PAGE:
Women’s World Cup in Australia and New Zealand ‘could be postponed for several months’ next year

Women’s World Cup in Australia and New Zealand ‘could be postponed for several months’ next year as European broadcasters wary of losing money

  • A French newspaper reported that FIFA was in discussions with European leaders
  • A possible delay to the FIFA Women’s 23rd World Cup has reportedly been discussed
  • This is because European broadcasters fear the audience and lower revenue
  • But the international governing body has played down these suggestions
  • Click here for the latest FIFA World Cup 2022 news and updates

FIFA moved quickly to cancel reports that the Women’s World Cup in Australia and New Zealand could be postponed in 2023 to please broadcasters in Europe.

French newspaper L’Equipe reported late on Thursday that FIFA and European football bodies had held informal talks about postponing the tournament.

As a result, the tournament will take place during the summer in Australia and New Zealand, and during the winter in Europe.

The tournament is currently scheduled to take place between July 20 and August 20 next year during the winter season in the host countries.

Sam Kerr is the biggest Australian name in women’s football and will be a major draw at the FIFA Women’s World Cup in Australia and New Zealand in 2023.

The discussions have reportedly come at the request of broadcasters, with the current World Cup schedule seeing revenue drop below 2019 Women’s World Cup levels in France.

Differences in time zones will already see matches played late at night and in the early morning in Europe, while winter is traditionally a period of downturn for ratings as well.

In response to L’Equipe’s report, FIFA said “no changes are expected” to the dates.

“Following a successful ‘one year to go’ event, the 2023 FIFA Women’s World Cup is scheduled to kick off on July 20, 2023. No changes are expected to the competition dates,” a FIFA spokesperson said in a statement.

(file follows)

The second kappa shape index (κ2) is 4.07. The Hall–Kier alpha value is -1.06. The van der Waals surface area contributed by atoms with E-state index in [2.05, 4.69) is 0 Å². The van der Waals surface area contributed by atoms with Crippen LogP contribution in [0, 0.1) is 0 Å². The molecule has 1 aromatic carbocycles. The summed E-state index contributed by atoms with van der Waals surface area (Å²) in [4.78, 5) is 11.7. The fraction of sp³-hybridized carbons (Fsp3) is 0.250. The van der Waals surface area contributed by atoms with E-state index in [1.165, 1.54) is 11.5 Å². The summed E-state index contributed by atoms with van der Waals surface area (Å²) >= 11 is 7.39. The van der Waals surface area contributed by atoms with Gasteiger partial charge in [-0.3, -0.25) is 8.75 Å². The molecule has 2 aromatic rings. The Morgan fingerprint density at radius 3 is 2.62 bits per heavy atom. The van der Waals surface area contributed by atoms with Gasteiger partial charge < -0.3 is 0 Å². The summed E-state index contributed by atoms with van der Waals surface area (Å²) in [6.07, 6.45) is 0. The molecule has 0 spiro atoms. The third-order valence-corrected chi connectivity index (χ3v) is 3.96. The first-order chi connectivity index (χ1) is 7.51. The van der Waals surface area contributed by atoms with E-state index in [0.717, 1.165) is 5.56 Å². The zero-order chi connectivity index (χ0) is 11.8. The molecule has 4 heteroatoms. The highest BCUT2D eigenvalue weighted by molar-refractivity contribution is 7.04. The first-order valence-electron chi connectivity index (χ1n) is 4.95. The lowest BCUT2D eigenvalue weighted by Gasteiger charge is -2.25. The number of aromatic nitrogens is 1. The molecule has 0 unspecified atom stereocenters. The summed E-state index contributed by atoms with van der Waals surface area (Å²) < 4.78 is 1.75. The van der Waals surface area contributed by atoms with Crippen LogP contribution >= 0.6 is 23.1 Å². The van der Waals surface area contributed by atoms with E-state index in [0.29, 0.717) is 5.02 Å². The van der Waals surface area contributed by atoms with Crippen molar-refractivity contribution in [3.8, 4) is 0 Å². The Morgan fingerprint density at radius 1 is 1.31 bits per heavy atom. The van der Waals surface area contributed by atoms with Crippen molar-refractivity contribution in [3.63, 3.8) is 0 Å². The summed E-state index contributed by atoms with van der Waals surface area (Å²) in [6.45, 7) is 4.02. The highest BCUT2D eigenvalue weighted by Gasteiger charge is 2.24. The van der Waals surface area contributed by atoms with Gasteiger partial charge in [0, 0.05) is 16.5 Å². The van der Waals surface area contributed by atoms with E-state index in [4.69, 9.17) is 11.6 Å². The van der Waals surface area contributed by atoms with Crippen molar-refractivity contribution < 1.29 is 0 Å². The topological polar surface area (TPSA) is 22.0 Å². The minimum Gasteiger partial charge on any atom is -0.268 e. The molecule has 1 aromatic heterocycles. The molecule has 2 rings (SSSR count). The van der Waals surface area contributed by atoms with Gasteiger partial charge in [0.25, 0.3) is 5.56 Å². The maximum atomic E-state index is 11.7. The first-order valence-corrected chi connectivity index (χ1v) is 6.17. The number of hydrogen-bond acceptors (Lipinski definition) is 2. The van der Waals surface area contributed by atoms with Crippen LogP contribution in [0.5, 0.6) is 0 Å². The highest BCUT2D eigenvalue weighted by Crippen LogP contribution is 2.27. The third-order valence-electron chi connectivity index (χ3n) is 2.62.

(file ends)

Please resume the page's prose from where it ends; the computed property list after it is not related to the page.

In Sydney last week, FIFA Secretary General Fatma Samoura did not hint at any postponement, as did Jane Fernandez, the tournament’s director of operations.

A lot of effort has gone into getting to this point. “We can’t wait to get started,” Fernandez said.

“The goal is always to do things better, to take this tournament to the next level – we want to see 1.5 million people participating in our matches, and we also want more than 1.5 billion people to watch.”

Mary Fowler is confronted by Katie Bowen during the international friendly match between Australian Matildas and New Zealand Football Club at QCB Stadium in Townsville

Mary Fowler is confronted by Katie Bowen during the international friendly match between Australian Matildas and New Zealand Football Club at QCB Stadium in Townsville

Any potential move to the Southern Hemisphere summer could have major ramifications for scheduling and player safety as temperatures soar under the Australian sun.

Australia tied for the hottest day on record earlier this year after the remote coastal town of Onslow in Western Australia recorded temperatures of 50.7 degrees Celsius (123.26 degrees Fahrenheit).

Player safety is measured by a football’s Wet Globe Temperature (WBGT) which takes into account temperature, humidity, wind speed and other factors that can affect players.

FIFA’s current heat policy includes recommendations to stop drink breaks when the WBGT reaches 32 degrees Celsius, while Australian football guidelines could see matches postponed or canceled when the WBGT reaches 28 degrees Celsius.

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